Guadeloupe's culture is probably best known for the islanders' literary achievements, particularly the poetry of Saint-John Perse, the pseudonym used by Alexis Léger. Perse won the 1960 Nobel Prize in Literature "for the soaring flight and the evocative images of his poetry, which, in a visionary fashion, reflects the conditions of our time.

Guadeloupe has always had a rich literary production prolonged today by many living writers, poets, novelists, essayists and journalists, among them Mesdames Maryse Condé and Simone Schwartz-Bart, M. Ernest Pépin.

Also culturally important are the arts, particularly painting and sculpture. Famous painters and/or sculptors include Michel Rovelas, Claudie Cancelier, Jean-Claude Echard, Christian Bracy, Roger Arekian, les Frères Baptiste, Michelle Chomereau-Lamothe, Léogane, Pédurand, Nicole Réache, Richard-Viktor Sainsily.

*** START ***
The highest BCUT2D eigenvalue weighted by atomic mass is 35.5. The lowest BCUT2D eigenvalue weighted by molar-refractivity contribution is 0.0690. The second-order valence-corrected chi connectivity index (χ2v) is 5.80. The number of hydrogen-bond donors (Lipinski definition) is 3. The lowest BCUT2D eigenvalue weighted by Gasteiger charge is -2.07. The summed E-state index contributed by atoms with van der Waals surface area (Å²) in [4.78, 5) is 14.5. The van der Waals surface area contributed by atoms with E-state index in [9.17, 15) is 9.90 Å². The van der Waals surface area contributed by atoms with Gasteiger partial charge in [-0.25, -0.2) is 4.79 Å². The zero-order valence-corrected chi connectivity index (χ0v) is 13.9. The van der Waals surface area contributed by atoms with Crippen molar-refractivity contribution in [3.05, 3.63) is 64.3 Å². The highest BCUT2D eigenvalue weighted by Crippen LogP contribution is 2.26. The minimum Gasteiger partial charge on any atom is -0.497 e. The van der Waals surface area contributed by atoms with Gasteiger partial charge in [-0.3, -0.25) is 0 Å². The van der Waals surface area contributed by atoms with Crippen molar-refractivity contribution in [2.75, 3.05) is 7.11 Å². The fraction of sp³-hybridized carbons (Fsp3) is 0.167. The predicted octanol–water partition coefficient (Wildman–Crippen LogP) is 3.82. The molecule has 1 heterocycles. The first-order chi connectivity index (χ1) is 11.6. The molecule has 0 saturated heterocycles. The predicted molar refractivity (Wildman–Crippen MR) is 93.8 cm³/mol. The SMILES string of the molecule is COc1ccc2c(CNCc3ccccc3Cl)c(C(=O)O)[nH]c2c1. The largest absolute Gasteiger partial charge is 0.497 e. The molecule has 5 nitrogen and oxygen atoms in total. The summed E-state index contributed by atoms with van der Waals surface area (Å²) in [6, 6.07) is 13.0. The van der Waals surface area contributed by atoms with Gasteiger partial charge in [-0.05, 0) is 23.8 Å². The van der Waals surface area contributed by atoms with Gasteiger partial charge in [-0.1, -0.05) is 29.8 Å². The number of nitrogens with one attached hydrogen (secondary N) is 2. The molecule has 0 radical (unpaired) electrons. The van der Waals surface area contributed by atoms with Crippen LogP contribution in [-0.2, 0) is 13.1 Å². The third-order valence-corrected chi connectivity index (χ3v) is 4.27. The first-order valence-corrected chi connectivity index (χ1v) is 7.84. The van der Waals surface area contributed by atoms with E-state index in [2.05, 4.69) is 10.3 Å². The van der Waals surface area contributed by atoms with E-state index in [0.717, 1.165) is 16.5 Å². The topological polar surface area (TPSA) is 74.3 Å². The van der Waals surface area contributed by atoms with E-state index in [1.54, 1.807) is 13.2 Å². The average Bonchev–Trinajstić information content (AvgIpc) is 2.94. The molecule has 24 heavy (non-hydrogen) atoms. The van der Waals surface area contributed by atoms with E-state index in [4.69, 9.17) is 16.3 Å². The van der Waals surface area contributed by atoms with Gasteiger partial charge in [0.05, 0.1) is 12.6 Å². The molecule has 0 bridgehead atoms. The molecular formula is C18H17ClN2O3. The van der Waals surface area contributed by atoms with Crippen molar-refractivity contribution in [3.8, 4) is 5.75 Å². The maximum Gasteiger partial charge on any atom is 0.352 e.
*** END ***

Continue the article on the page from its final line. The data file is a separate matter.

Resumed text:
Music and dance are also very popular, and the widely accepted interaction of African, French and Indian[12] cultures has given birth to some original new forms specific to the archipelago. Islanders enjoy many local dance styles including the quadrille "au commandement", zouk, zouk-love, kompa toumbélé, as well as all the modern international dances. Typical Guadeloupean music includes la biguine, Kadans, Cadence-lypso, and gwo ka à la base. Popular artist an band such as Experience 7, Francky Vincent, Kassav' and Admiral T embody the traditional from the past and the new generation of music while others such as Tom Frager grew up there. Many international festivals take place in Guadeloupe, like the Creole Blues Festival, the Marie-Galante Festival, Festival Gwo-Ka Cotellon, etc. It goes without saying that all the Euro-French forms of art are also omnipresent in the melting pot.